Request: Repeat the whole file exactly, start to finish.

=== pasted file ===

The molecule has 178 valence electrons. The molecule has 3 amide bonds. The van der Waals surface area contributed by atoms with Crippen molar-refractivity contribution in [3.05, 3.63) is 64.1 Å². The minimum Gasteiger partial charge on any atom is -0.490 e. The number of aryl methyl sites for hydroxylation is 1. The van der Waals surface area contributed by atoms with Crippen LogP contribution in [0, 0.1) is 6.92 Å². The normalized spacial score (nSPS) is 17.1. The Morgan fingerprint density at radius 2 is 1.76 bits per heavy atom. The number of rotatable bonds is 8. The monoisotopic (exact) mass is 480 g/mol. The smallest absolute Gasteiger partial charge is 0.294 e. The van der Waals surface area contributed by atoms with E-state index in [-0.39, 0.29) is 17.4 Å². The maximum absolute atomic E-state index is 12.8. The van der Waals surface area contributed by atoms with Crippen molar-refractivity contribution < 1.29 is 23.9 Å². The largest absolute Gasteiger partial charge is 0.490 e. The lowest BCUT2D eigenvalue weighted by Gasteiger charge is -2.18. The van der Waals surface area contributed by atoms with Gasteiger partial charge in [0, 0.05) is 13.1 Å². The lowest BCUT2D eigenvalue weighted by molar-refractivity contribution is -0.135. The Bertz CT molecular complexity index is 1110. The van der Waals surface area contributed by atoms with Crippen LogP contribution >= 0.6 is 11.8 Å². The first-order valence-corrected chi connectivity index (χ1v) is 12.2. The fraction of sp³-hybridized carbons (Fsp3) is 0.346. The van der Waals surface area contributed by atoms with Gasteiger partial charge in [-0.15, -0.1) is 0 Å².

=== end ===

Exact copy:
The molecule has 178 valence electrons. The molecule has 3 amide bonds. The van der Waals surface area contributed by atoms with Crippen molar-refractivity contribution in [3.05, 3.63) is 64.1 Å². The minimum Gasteiger partial charge on any atom is -0.490 e. The number of aryl methyl sites for hydroxylation is 1. The van der Waals surface area contributed by atoms with Crippen LogP contribution in [0, 0.1) is 6.92 Å². The normalized spacial score (nSPS) is 17.1. The Morgan fingerprint density at radius 2 is 1.76 bits per heavy atom. The number of rotatable bonds is 8. The monoisotopic (exact) mass is 480 g/mol. The smallest absolute Gasteiger partial charge is 0.294 e. The van der Waals surface area contributed by atoms with E-state index in [-0.39, 0.29) is 17.4 Å². The maximum absolute atomic E-state index is 12.8. The van der Waals surface area contributed by atoms with Crippen molar-refractivity contribution < 1.29 is 23.9 Å². The largest absolute Gasteiger partial charge is 0.490 e. The lowest BCUT2D eigenvalue weighted by Gasteiger charge is -2.18. The van der Waals surface area contributed by atoms with Gasteiger partial charge in [0, 0.05) is 13.1 Å². The lowest BCUT2D eigenvalue weighted by molar-refractivity contribution is -0.135. The Bertz CT molecular complexity index is 1110. The van der Waals surface area contributed by atoms with Crippen LogP contribution >= 0.6 is 11.8 Å². The first-order valence-corrected chi connectivity index (χ1v) is 12.2. The fraction of sp³-hybridized carbons (Fsp3) is 0.346. The van der Waals surface area contributed by atoms with Gasteiger partial charge in [-0.15, -0.1) is 0 Å².